Squash Bug Attacking Squash

Squash bug is one of the more difficult insects to control on vegetables. It is a common pest of squash, pumpkin, and zucchini. This bug extracts plant juices with its piercing-sucking mouthparts and potentially transmits the pathogen that causes yellow vine decline. In Kentucky, we have one or two generations of this pest each year, depending on seasonal temperatures.

Squash Bug Biology

Squash bug overwinters as an unmated adult and begins to colonize fields in late May or early June. While we typically don’t see overt signs of damage from overwintering adults early in the season, this is one of the stages that needs to be controlled. By mid-June, they begin laying eggs on upper and lower leaf surfaces; eggs will hatch in about a week. Young nymphs are initially green with black legs, but soon turn gray as they produce wax to cover their bodies. As these nymphs get older, it gets more difficult to control them with insecticides because it takes a larger dose to kill them, the plants become much larger making thorough coverage with sprays more difficult, and the larger nymphs and adults tend to be  found in the lower parts of the plants. For these reasons, early effective control of squash bugs facilitates better season-long control.

Figure 1. Squash bugs overwinter outside of production fields and migrate to new fields in late spring (Photo: Ric Bessin, UK).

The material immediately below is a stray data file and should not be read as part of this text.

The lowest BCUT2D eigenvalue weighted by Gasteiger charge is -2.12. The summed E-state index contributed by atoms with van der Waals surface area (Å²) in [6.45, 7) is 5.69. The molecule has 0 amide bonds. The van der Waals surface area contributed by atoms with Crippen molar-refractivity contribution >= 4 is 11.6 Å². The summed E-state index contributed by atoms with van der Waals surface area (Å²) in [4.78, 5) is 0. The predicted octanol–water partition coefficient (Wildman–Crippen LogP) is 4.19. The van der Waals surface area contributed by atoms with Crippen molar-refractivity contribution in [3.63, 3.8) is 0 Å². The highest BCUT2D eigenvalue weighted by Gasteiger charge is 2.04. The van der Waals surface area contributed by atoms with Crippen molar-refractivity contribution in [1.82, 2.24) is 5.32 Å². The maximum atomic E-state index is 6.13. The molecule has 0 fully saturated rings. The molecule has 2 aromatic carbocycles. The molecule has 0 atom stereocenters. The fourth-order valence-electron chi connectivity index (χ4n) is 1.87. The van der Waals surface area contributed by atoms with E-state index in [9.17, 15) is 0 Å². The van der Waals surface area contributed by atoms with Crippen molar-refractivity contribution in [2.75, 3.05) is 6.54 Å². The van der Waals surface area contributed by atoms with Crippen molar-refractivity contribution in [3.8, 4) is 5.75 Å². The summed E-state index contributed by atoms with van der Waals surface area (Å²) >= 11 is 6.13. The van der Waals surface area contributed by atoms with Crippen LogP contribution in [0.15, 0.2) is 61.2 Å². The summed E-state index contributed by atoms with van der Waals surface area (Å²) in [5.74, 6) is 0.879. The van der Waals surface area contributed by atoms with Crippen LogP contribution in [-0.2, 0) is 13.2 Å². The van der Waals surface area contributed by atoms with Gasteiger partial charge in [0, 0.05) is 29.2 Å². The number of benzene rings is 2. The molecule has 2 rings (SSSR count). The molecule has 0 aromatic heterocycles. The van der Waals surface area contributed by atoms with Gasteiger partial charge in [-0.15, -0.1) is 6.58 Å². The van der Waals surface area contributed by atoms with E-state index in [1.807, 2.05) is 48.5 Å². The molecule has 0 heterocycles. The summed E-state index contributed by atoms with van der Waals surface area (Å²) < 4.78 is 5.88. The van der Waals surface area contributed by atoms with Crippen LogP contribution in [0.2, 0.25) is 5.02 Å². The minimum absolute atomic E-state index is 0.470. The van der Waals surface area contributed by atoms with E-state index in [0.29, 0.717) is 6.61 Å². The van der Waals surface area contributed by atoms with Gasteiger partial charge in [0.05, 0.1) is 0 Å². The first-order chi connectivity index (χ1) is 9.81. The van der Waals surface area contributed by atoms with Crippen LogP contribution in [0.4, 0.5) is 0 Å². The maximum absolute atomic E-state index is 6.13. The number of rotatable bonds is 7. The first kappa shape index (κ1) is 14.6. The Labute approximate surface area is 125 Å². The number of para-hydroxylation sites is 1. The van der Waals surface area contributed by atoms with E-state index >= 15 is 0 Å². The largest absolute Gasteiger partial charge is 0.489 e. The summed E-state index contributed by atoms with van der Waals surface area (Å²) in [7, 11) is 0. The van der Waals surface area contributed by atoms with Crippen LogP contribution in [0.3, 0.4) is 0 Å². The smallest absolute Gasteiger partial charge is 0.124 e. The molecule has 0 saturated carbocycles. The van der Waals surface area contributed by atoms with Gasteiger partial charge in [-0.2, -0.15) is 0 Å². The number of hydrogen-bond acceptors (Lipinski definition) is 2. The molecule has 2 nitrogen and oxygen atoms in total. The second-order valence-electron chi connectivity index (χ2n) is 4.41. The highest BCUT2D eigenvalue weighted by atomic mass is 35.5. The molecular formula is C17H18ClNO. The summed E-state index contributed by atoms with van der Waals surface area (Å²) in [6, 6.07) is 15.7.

Figure 2. Newly emerged squash bug nymphs are often mistaken for aphids (Photo: Ric Bessin, UK).


In terms of threshold for control, an average of one adult per 2 plants or an average of one egg mass per plant can be used to determine the need for sprays. While one egg mass per plant is used as the threshold, sprays need to be timed to coincide with egg hatch. As nymphs are found on flowering plants, it is important to spray late in the afternoon when flowers are mostly closed and pollinator activity is low. With conventional insecticides, pyrethroids and neonicotinoids are among the most effective, while for organic growers a mixture of pyrethrin and azadirachtin or spinosad are the most effective.


Ric Bessin Extension Entomologist



Posted in Vegetables